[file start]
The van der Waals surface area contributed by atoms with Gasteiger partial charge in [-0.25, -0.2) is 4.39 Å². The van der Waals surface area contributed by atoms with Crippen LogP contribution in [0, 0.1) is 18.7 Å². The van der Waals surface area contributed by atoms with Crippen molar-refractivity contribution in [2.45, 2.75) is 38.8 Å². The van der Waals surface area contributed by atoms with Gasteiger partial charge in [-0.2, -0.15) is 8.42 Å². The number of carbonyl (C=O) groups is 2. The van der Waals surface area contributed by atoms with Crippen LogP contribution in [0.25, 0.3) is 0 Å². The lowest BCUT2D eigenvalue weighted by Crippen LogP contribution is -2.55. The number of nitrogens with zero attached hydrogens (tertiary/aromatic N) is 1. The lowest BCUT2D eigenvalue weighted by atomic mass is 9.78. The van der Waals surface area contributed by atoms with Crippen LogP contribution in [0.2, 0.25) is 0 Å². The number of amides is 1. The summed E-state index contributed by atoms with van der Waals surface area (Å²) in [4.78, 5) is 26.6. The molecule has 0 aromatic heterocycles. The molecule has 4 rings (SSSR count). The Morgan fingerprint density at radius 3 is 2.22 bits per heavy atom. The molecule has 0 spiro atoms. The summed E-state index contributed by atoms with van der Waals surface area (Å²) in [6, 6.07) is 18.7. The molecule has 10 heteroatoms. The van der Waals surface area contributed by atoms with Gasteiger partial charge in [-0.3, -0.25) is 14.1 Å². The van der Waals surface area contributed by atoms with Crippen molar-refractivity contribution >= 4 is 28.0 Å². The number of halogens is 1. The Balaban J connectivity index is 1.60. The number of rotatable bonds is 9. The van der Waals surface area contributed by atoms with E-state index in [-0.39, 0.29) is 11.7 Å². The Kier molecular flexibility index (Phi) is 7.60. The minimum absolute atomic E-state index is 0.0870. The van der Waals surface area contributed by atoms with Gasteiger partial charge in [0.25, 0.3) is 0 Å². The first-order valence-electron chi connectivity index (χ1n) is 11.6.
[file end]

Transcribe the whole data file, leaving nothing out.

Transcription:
The van der Waals surface area contributed by atoms with Gasteiger partial charge in [-0.25, -0.2) is 4.39 Å². The van der Waals surface area contributed by atoms with Crippen LogP contribution in [0, 0.1) is 18.7 Å². The van der Waals surface area contributed by atoms with Crippen molar-refractivity contribution in [2.45, 2.75) is 38.8 Å². The van der Waals surface area contributed by atoms with Gasteiger partial charge in [-0.2, -0.15) is 8.42 Å². The number of carbonyl (C=O) groups is 2. The van der Waals surface area contributed by atoms with Crippen LogP contribution in [0.25, 0.3) is 0 Å². The lowest BCUT2D eigenvalue weighted by Crippen LogP contribution is -2.55. The number of nitrogens with zero attached hydrogens (tertiary/aromatic N) is 1. The lowest BCUT2D eigenvalue weighted by atomic mass is 9.78. The van der Waals surface area contributed by atoms with Crippen LogP contribution in [0.2, 0.25) is 0 Å². The number of amides is 1. The summed E-state index contributed by atoms with van der Waals surface area (Å²) in [4.78, 5) is 26.6. The molecule has 0 aromatic heterocycles. The molecule has 4 rings (SSSR count). The Morgan fingerprint density at radius 3 is 2.22 bits per heavy atom. The molecule has 0 spiro atoms. The summed E-state index contributed by atoms with van der Waals surface area (Å²) in [6, 6.07) is 18.7. The molecule has 10 heteroatoms. The van der Waals surface area contributed by atoms with Gasteiger partial charge in [-0.3, -0.25) is 14.1 Å². The van der Waals surface area contributed by atoms with Crippen molar-refractivity contribution >= 4 is 28.0 Å². The number of halogens is 1. The Balaban J connectivity index is 1.60. The number of rotatable bonds is 9. The van der Waals surface area contributed by atoms with E-state index in [-0.39, 0.29) is 11.7 Å². The Kier molecular flexibility index (Phi) is 7.60. The minimum absolute atomic E-state index is 0.0870. The van der Waals surface area contributed by atoms with Gasteiger partial charge in [0.25, 0.3) is 0 Å². The first-order valence-electron chi connectivity index (χ1n) is 11.6.